The Problem with the L Word

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Learning. Why do arts professionals object to using the L word when it comes to describing the audience experience? That’s one of the questions I take away from a recent five-week cross-country road trip, during which I visited (experienced) various arts organizations and met with a range of arts workers. I’ll explore other questions (thoughts, musings, puzzlements, sparks) from my journey … [Read more...]

Audiencing: The New-York-in-January Laboratory

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Thanks to a sabbatical from my teaching position at Colby College, I am smack in the middle of a two and a half month stretch of research travel. Which is one way of explaining my blogger silence since late December (another is that I’m having too much fun to stop and write). I hope to fill in the gaps here and there as I continue my investigation into the audience experience while traveling … [Read more...]

Taste, Race and Meaning Making

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Taste is influenced by privilege. And in America’s serious arts industry, that privilege is shaped by whiteness (or a type of whiteness based on European heritage). This is the final post in a triptych [What If There is no Excellence? and Everybody’s Got One] investigating what I am calling the “excellence equation.” In many ways it is the most difficult post I’ve written since I launched the … [Read more...]

Everybody’s Got One

Dude, opinion quote

The 21st century has delivered us into a world where we define “participation” as an invitation to post an opinion. And it seems that everybody’s got one to share. “People want meaningful opportunities to participate and contribute, to add their piece of information, view or opinion,” argues Charles Leadbeater in We Think. “They want viable ways to share, to think and work laterally with their … [Read more...]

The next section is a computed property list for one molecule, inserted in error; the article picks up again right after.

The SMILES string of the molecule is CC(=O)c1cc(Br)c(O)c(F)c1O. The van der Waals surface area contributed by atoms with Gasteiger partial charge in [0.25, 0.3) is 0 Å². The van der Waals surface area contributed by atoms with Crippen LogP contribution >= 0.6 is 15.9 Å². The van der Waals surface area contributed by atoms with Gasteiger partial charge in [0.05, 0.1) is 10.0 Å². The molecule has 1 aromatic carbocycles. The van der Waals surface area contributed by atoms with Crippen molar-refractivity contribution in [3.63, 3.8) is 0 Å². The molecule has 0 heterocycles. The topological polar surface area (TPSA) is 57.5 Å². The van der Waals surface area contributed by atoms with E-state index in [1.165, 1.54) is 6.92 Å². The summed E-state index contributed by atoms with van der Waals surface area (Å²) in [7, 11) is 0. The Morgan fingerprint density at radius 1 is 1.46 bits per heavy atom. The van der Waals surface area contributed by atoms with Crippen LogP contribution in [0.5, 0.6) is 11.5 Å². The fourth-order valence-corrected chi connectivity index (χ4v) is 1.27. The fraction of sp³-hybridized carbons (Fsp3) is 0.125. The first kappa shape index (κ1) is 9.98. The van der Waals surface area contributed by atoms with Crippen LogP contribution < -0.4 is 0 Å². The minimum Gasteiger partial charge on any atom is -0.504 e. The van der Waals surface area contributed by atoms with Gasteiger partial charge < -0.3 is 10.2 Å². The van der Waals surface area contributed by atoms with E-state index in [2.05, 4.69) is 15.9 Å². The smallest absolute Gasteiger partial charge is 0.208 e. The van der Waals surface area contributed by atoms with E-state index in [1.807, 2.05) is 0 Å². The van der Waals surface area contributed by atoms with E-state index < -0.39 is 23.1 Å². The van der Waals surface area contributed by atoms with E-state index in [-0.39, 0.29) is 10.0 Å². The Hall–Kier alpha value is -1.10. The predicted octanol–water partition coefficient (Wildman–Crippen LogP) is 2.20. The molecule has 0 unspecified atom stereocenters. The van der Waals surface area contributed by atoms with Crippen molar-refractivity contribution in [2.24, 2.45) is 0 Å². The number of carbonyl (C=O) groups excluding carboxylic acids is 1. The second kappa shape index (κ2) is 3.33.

What if there is no “Excellence?”

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What if there is only taste, which is only opinion formed through social constructs, which is only cultural learning influenced by a range of environmental factors? Over the past few months I’ve been writing about issues and ideas related to meaning-making and the arts. Exploring how meaning making happens is a complicated process, ruled as much by evolutionary biology and brain science as it … [Read more...]

Audiencing

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I’m off to London this week to do some full-time audiencing. Those of you who are familiar with Christopher Small’s work know that I am referencing his concept of musicking: an activity in which all those present are involved and for whose nature and quality, success or failure, everyone present bears some responsibility. It is not just a matter of composer, or even performers, actively doing … [Read more...]

Ex Uno Plures (or why we need to forget e pluribus unum when it come to the arts)

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From one, many. If I were writing a new constitution for audience engagement strategies, that’s the motto I’d apply to our official seal. When it comes to interpreting a work of art, the notion that our goal is to work toward the one true meaning is psychologically, cognitively and culturally misguided. We should instead be celebrating the wide variety of meanings that surface when audiences … [Read more...]

Monetize This: Tales from Two Convenings

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I’ve been on the road participating in two convenings and learning from a host of smart arts workers (administrator/programmers, philanthropists, scholars and artists). Several topics, plenty of compelling data (soft and hard), some competing agendi. Through it all I was struck, again and again, by how often the topic of interpretation and valuation came up. The words/jargon might be different … [Read more...]

Telling the World What Dance Means, 21st Century Style

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Want an example of how social interpretation (audience-produced meaning making that occurs in/through public settings and mechanisms) operates in the contemporary arts world? Check out the Audience Review portal at The Dance Enthusiast.com. The brainchild of former dancer and producer Christine Jowers, The Dance Enthusiast is a self-described “digital news site and arts service … [Read more...]

Across to the Other Side

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"What matters is not what happened but what people think happened."   ~Harold Pinter The human mind is always busy translating symbols (whether man-made or natural) in the external world. The Latin word translatio expresses the process beautifully. It means, “to carry across.” The human mind is also always looking for opportunities to integrate those symbols into a higher-order unity, in … [Read more...]